What Matters to God? A few years ago my family purchased a book called Material World. The book’s collaborators had attempted “to capture, through photos and statistics, both the common humanity of the peoples inhabiting our Earth and the great differences in material goods and circumstances that make rich and poor societies.”* Intending to report more than just numbers, the interviewers also recorded the professed hopes and dreams of these families, asked them what their most prized possessions were, and what they would buy if they had the means. There are pages in this book showing what typical meals and typical toilets look like in different parts of the world. My sons get great laughs out of the depiction of a bathroom in Ethiopia. It’s a tree, standing out in the middle of what looks like a desert.
When this book first came into the house, it was constantly in someone’s hands. Everyone was fascinated by these proud people—some rich according to the world’s standards, some poor, some poorer than poor. The photographers and their crews had worked with each family to set every single thing they owned outside in front of their dwelling—automobiles, animals, clothes, dressers, toys, books, musical instruments, lamps, pots, chairs, guns, linens, radios, computers, candles, phones, utensils, rugs, tables—every single thing! Recently I was thinking about that book, and wondering aloud—what would we do if the Material World photographers showed up at our door and asked us to move everything out into the yard? What if we had been selected to be in the book? There ensued a highly animated discussion amongst my children. Would they make us actually open toy car cases and get all of the vehicles out? Take musical instruments out of their cases? What about the stuff in the shed and the garage? Daddy’s tractor? The Weed Eater? Should we open the bins of Christmas decorations and take them out? All of the ornaments? Would we have to take out just the clothes in our closets and drawers, or would they want to see the fourteen plastic bins in the basement that hold the hand-me-downs? How about the kitchen? Would we have to take food out of the refrigerator? It would be too embarrassing to bring out the extra toilet paper and put it on the front lawn. Wait a minute—there’s no way all of this would ever fit on the front lawn! Just the list of our possessions was cumbersome.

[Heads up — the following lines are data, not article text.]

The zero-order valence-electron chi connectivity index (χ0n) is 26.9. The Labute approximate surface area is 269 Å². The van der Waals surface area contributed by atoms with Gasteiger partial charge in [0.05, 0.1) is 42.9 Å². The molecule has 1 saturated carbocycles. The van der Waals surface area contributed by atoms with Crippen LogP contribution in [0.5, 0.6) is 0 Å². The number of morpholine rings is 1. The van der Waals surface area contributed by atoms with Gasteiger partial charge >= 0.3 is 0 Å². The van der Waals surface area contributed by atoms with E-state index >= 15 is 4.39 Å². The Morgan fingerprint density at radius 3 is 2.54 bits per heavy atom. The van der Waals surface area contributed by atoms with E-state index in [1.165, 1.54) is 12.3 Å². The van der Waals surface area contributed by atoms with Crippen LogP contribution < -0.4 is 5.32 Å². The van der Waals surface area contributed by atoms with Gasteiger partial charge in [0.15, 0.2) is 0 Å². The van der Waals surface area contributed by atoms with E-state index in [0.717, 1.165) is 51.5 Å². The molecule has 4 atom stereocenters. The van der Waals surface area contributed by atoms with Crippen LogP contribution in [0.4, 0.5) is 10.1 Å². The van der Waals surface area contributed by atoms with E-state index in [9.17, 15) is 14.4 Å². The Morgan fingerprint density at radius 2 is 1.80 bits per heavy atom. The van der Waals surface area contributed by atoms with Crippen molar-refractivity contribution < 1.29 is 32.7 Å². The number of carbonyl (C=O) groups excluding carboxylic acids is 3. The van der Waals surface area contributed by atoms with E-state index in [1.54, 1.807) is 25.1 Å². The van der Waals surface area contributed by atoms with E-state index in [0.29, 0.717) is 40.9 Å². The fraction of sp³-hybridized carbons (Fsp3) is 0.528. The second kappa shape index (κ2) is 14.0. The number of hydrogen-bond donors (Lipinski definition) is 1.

This little thought exercise served to confront us with a pointed reality—we are a very privileged family, and our affluence is sometimes the cause of spiritual stumbling. We realized that managing the things we own consumes a large amount of our energy, both mental and physical. But the truth is that while we are constantly surrounded by our things, those things are not what make us rich. They are not what make us who we are. We are blessed not because we own a lot, but because we share a lot and mean a lot to each other. My children are growing up with both of their parents in the same house, involved in their lives, and fully engaged in the glorious fray that is family life. My husband and I try to talk face-to-face daily, really communicate with each other. We’ve learned to put down the phones and turn off the TV. We share our challenges, tell each other about the wins, losses, and draws of the day. We frequently remind our children how to care for possessions with an attitude of proper stewardship. We do not tolerate greed or obsession. People must always be placed ahead of things. Showing patience with other family members is more important than exerting your rights of ownership. Keeping peace in our house sometimes means getting rid of things that cause contention. Owning things, no matter how nice or how many, does not fill the space inside you that yearns for love, that yearns for God. What matters to God is that our family is not just an association of people that store their belongings within the same four walls. We do not let our possessions limit who we are. We use our talents and resources to further the cause of Christ on earth. We let our relationship with Him and His Church define and refine us. If we ever do put everything out on the lawn, maybe I can sneak out a YARD SALE sign. Just don’t anyone sell the extra toilet paper.
*Quote from the Introduction to Material World, A Global Family Portrait by Peter Menzel. First published in the United States in 1994.